then its UB is 15 and LB is -7, and the array size can be calculated like this:

= 15 - (-7) + 1
= 15 + 7 + 1
= 23

Note: In C++, the lower bound is always 0 and the upper bound is size-1. (size specifies the number of elements in the array.)

In C++, all arrays consist of contiguous memory locations. The lowest address corresponds to the first element, and the highest address to the last element. Arrays are a way to group a number of items into the largest possible unit. Arrays can have data items of simple types like int or float or even of user-defined types like structures and objects.

Types of Arrays in C++

Following are the two types of C++ arrays:

The "one-dimensional" array is discussed in a separate (next) post, whereas the "multi-dimensional" is going to be covered in this post, right after this paragraph.

C++ multi-dimensional arrays

A multi-dimensional array is defined as a 2-D (two-dimensional) or more than 2-D array. Each element in a 2-D array can be considered an array (1-D array); in a 3-D array, each element can be considered a 2-D array; and so on. A 2-D array can be thought of as a matrix. For example:

int mat[4][3];

The above statement declares a 2-D array of size "4x3," where "4" is the "row size" and "3" is the "column size." It means that the array "mat" is able to store 12 elements, 3 elements in each column, making a total of 4 rows. For example:

#include<iostream>
using namespace std;
int main()
{
   int mat[4][3], i, j;
   cout<<"Enter 12 elements for the array: ";
   for(i=0; i<4; i++)
   {
      for(j=0; j<3; j++)
      {
         cin>>mat[i][j];
      }
   }

   cout<<"\n\nThe given 2-D array should look like:\n";
   for(i=0; i<4; i++)
   {
      for(j=0; j<3; j++)
      {
         cout<<mat[i][j]<<"\t";
      }
      cout<<endl;
   }

   cout<<endl;
   return 0;
}

The following snapshot shows the initial output produced by the above program:

c++ multi-dimensional array two-dimensional array example

Now type the first element, say 1, and hit the ENTER key. Then type the second element, say 2, and hit the ENTER key again. In this way, provide 12 inputs as 12 array elements and hit the ENTER key finally to produce the following output:

c++ two dimensional array example

The dry run of the storing of array elements in the above program should be:

  • When the user starts entering the 12 elements, then
  • The first element will be stored at "mat[0][0]."
  • The second element will be stored at "mat[0][1]."
  • The third element will be stored at "mat[0][2]."
  • The fourth element will be stored at "mat[1][0]."
  • The fifth element will be stored at "mat[1][1]."
  • and so on up until
  • The twelfth element will be stored at "mat[3][2]."

That is, there are four one-dimensional arrays with three elements each.

The following code fragment demonstrates how to declare two-dimensional arrays in C++ and initialize them:

int arr[5][2] = { {1, 2}, {3, 4}, {5, 6}, {7, 8}, {9, 10} };

While the next piece of code shows how to declare and initialize a three-dimensional array in C++:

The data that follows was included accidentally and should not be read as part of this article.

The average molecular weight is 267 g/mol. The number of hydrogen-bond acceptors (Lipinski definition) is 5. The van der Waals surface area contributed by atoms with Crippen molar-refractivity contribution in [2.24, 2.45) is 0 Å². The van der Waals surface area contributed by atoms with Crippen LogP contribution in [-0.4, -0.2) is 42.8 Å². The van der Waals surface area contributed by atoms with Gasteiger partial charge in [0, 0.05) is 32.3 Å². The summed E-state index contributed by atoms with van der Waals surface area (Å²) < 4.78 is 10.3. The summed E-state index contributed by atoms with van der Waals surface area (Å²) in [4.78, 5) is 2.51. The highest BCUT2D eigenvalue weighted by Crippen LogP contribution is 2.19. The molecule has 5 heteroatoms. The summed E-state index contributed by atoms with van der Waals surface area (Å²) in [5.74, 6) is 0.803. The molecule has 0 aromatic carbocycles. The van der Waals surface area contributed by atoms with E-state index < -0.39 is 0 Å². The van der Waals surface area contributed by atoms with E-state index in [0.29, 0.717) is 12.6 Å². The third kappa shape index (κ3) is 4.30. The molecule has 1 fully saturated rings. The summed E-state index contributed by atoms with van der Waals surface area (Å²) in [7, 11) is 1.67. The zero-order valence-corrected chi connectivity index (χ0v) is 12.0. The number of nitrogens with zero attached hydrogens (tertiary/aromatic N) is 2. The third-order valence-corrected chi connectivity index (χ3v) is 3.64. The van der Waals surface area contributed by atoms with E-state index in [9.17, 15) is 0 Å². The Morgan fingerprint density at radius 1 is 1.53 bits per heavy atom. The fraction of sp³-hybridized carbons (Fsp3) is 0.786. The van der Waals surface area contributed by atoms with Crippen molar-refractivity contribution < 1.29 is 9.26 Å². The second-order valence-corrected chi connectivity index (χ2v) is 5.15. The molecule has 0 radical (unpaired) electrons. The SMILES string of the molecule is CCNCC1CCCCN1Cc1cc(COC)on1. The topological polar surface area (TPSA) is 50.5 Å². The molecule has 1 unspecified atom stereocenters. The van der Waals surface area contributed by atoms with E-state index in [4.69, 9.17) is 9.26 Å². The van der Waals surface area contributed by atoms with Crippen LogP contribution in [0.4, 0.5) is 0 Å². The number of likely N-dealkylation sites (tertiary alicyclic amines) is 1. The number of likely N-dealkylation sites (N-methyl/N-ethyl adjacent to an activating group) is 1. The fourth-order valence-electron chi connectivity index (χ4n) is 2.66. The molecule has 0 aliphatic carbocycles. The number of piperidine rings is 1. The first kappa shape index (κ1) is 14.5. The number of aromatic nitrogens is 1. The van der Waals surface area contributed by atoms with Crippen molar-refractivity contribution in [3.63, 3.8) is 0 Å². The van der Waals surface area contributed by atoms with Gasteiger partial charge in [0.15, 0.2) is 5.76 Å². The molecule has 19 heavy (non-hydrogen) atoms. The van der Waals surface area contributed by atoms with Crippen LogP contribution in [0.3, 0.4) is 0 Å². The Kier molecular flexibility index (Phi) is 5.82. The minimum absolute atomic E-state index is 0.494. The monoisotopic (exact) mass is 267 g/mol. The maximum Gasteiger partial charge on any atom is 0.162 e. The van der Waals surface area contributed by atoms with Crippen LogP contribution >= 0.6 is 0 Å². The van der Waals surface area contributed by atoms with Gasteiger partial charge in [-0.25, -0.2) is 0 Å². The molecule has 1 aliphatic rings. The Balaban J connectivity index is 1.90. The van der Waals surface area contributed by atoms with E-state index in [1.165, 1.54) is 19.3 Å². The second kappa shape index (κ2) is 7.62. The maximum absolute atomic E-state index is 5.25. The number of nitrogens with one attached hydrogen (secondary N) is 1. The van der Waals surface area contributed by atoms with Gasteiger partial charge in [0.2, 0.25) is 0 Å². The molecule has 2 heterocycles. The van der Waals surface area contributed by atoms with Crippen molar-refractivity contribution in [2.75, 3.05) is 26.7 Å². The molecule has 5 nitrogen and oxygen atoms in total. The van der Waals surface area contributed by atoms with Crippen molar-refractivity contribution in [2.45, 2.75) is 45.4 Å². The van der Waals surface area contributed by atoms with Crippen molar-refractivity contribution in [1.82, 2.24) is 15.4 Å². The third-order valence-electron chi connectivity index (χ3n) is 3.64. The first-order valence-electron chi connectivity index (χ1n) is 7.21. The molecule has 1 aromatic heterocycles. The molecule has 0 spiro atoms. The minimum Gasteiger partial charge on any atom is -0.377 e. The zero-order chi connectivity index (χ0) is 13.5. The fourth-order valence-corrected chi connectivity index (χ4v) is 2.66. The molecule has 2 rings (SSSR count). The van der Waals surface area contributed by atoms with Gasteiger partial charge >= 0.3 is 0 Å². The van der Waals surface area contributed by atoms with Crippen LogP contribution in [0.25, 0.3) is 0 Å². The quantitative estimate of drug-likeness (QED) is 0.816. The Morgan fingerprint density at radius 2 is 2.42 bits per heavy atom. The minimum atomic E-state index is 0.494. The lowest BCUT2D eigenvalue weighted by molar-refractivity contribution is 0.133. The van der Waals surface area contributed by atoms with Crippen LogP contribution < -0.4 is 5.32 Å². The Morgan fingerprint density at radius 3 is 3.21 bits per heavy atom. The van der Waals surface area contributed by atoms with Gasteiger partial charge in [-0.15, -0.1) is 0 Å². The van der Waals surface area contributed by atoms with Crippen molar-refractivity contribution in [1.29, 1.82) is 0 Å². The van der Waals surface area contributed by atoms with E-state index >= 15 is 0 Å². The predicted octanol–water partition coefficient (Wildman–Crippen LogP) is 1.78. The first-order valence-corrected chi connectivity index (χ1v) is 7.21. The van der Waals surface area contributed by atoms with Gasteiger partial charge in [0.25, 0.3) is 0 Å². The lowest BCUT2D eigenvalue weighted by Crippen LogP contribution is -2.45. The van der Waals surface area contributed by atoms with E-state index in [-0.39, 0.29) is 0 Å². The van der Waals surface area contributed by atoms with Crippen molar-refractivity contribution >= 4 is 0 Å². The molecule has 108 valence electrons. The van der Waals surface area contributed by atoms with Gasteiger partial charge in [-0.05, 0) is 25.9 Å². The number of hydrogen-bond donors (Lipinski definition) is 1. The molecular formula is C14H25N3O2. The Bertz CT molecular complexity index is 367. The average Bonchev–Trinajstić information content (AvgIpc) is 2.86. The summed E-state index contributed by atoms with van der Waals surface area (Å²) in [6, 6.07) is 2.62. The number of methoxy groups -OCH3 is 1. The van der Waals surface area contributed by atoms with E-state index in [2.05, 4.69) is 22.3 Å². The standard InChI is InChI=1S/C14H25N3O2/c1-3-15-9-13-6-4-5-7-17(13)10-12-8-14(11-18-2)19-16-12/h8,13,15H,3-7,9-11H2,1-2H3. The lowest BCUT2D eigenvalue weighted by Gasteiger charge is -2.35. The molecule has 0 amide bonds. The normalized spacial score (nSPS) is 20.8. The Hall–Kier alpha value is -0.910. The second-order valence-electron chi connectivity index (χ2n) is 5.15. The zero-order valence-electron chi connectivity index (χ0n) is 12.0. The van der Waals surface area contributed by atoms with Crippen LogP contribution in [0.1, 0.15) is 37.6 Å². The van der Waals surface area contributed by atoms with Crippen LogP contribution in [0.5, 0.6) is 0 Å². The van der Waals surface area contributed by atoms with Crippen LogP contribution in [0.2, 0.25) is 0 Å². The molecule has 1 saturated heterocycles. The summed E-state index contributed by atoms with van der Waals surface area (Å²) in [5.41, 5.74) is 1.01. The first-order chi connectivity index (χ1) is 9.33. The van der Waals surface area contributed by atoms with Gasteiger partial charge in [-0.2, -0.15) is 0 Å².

int arr[2][3][4] = {
                      {
                         {1, 2, 3, 4},
                         {5, 6, 7, 8},
                         {9, 10, 11, 12}
                      },
                      {
                         {12, 14, 15, 16},
                         {17, 18, 19, 20},
                         {21, 22, 23, 24}
                      }
                   };

For example:

#include<iostream>
using namespace std;
int main()
{
   int arr[2][3][4] = {
                        {
                           {1, 2, 3, 4},
                           {5, 6, 7, 8},
                           {9, 10, 11, 12}
                        },
                        {
                           {12, 14, 15, 16},
                           {17, 18, 19, 20},
                           {21, 22, 23, 24}
                        }
                   };

   for(int i=0; i<2; i++)
   {
      for(int  j=0; j<3; j++)
      {
         for(int k=0; k<4; k++)
         {
            cout<<"arr["<<i<<"]["<<j<<"]["<<k<<"] = "<<arr[i][j][k]<<"\t";
         }
         cout<<endl;
      }
      cout<<"\n\n";
   }

   cout<<endl;
   return 0;
}

The output of this example program on the three-dimensional array should exactly be:

arr[0][0][0] = 1        arr[0][0][1] = 2        arr[0][0][2] = 3        arr[0][0][3] = 4
arr[0][1][0] = 5        arr[0][1][1] = 6        arr[0][1][2] = 7        arr[0][1][3] = 8
arr[0][2][0] = 9        arr[0][2][1] = 10       arr[0][2][2] = 11       arr[0][2][3] = 12


arr[1][0][0] = 12       arr[1][0][1] = 14       arr[1][0][2] = 15       arr[1][0][3] = 16
arr[1][1][0] = 17       arr[1][1][1] = 18       arr[1][1][2] = 19       arr[1][1][3] = 20
arr[1][2][0] = 21       arr[1][2][1] = 22       arr[1][2][2] = 23       arr[1][2][3] = 24

That is, the three-dimensional array named "arr" defined in the preceding example is made up of two two-dimensional arrays, each of which is made up of three one-dimensional arrays, each of which has four elements.

Similarly, depending on your needs, you can work with multi-dimensional arrays in your C++ program.

More Examples

C++ Quiz